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Conquering Air and Space

McDonnell Douglas F-15 Eagle was a tactical fighter introduced in 1976. This aerial combat plane is still in use today. See more pictures of flight.
U.S. Department of Defense

In a global economy, wars in the Middle East can affect gas prices everywhere. Increased prices were a shock at the gas station pump for the average driver, but they became a matter of life or death for airlines. Where in the past fuel eco­nomy had been just one of the performance factors to consider when designing or buying a new airliner, it now became paramount. But, regardless of the cost of fuel, both the Concorde and the Tupolev Tu-144 supersonic transports entered passenger service.

Flight Pictures

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The high fuel prices hit the military, too, and flying times were cut all over the world. Older aircraft were being retired by the thousands. The U.S. military, in the midst of considering the lessons learned in Vietnam, came up with the requirement for two new fighters: the expensive McDonnell Douglas F-15 Eagle for air superiority work and the less expensive General Dynamics F-16 Fighting Falcon for ground attack and other tasks. Both would serve the United States well for decades to come, and both would be used by many allied nations around the world. The Soviet Union responded, as usual, with its own excellent MiG and Sukhoi designs, while France, also as usual, continued to develop and expand their line of Dassault fighters.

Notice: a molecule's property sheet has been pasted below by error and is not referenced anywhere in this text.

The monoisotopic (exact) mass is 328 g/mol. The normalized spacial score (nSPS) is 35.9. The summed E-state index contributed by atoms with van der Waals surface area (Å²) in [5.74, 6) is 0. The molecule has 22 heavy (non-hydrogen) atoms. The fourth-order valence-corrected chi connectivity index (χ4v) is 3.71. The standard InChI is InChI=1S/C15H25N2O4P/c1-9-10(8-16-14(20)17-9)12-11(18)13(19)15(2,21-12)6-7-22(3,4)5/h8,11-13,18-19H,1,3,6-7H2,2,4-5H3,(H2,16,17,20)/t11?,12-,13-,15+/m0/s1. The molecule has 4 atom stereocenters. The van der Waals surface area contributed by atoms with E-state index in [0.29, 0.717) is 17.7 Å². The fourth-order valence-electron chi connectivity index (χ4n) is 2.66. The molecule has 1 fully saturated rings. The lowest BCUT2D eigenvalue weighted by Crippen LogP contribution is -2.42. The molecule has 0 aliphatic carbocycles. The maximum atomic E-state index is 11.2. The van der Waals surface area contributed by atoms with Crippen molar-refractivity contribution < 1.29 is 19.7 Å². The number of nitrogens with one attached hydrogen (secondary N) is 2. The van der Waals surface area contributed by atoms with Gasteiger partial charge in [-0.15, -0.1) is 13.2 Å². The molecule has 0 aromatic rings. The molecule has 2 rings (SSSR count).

International cooperation was in the wind, and the effort proven in the building of the Anglo-French Concorde spread to other types including the Panavia Tornado and the SEPECAT Jaguar. Ultimately the idea would result in the fantastic line of Airbus Industrie transports.

As the century of flight progressed into its eighth decade, it was natural that some of the great pioneers would pass on. Charles Lindbergh died at the age of 72 and Willy Messerschmitt at age 80.

But even as the famous passed on, other new names emerged. Dr. Paul MacCready and his team created the Gossamer Condor to win the Kremer Prize for piloted aircraft. Piloted by Bryan Allen, the shimmering aircraft flew a figure-eight course around two points one half mile apart. The flight had far more than human-interest value. It would lead to a steady series of solar-powered research aircraft.

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The Airbus A-300 was the world's first twin-engine widebody airplane. It made its first flight in 1972.
The Airbus A-300 was the world's first twin-engine widebody airplane. It made its first flight in 1972.
Peter M. Bowers Collection

The taking of hostages by terrorists took on a more international flavor on July 3-4, 1976, when 100 crew and passengers aboard an Air France Airbus A300B were hijacked and, with President Idi Amin's permission, were brought to the airport at Entebbe, Uganda, by their Palestinian and East German captors. An Israeli commando unit stormed the airport and rescued the hostages, setting a precedent for the war against terrorism.

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A sad mission for helicopters occurred in Vietnam in 1975. The North Vietnamese violated the 1973 peace treaty and invaded South Vietnam, reaching the capital, Saigon, in late April 1975. On April 30, U.S. helicopters evacuated staff members and refugees from the roof of the embassy and adjacent buildings, ending all U.S. presence in Vietnam.